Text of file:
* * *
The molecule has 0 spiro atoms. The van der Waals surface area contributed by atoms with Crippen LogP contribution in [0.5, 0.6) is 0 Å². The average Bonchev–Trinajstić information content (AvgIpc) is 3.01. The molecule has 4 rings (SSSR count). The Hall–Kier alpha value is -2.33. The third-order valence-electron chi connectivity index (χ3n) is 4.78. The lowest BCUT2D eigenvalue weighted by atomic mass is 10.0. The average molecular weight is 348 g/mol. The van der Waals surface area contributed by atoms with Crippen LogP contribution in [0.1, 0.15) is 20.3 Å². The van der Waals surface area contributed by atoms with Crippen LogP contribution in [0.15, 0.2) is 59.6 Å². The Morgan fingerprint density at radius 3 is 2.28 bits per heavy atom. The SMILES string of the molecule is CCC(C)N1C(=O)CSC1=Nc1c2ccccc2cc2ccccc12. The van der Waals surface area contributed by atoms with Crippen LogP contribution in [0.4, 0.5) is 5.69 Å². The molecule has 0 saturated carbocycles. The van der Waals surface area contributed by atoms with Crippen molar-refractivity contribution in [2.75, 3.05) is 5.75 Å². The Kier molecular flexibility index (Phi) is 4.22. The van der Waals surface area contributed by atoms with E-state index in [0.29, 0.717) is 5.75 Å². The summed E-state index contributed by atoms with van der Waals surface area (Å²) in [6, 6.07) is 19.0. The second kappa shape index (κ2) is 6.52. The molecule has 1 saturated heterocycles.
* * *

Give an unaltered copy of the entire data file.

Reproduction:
The molecule has 0 spiro atoms. The van der Waals surface area contributed by atoms with Crippen LogP contribution in [0.5, 0.6) is 0 Å². The average Bonchev–Trinajstić information content (AvgIpc) is 3.01. The molecule has 4 rings (SSSR count). The Hall–Kier alpha value is -2.33. The third-order valence-electron chi connectivity index (χ3n) is 4.78. The lowest BCUT2D eigenvalue weighted by atomic mass is 10.0. The average molecular weight is 348 g/mol. The van der Waals surface area contributed by atoms with Crippen LogP contribution in [0.1, 0.15) is 20.3 Å². The van der Waals surface area contributed by atoms with Crippen LogP contribution in [0.15, 0.2) is 59.6 Å². The Morgan fingerprint density at radius 3 is 2.28 bits per heavy atom. The SMILES string of the molecule is CCC(C)N1C(=O)CSC1=Nc1c2ccccc2cc2ccccc12. The van der Waals surface area contributed by atoms with Crippen LogP contribution in [0.4, 0.5) is 5.69 Å². The molecule has 0 saturated carbocycles. The van der Waals surface area contributed by atoms with Crippen molar-refractivity contribution in [2.75, 3.05) is 5.75 Å². The Kier molecular flexibility index (Phi) is 4.22. The van der Waals surface area contributed by atoms with E-state index in [0.29, 0.717) is 5.75 Å². The summed E-state index contributed by atoms with van der Waals surface area (Å²) in [6, 6.07) is 19.0. The second kappa shape index (κ2) is 6.52. The molecule has 1 saturated heterocycles.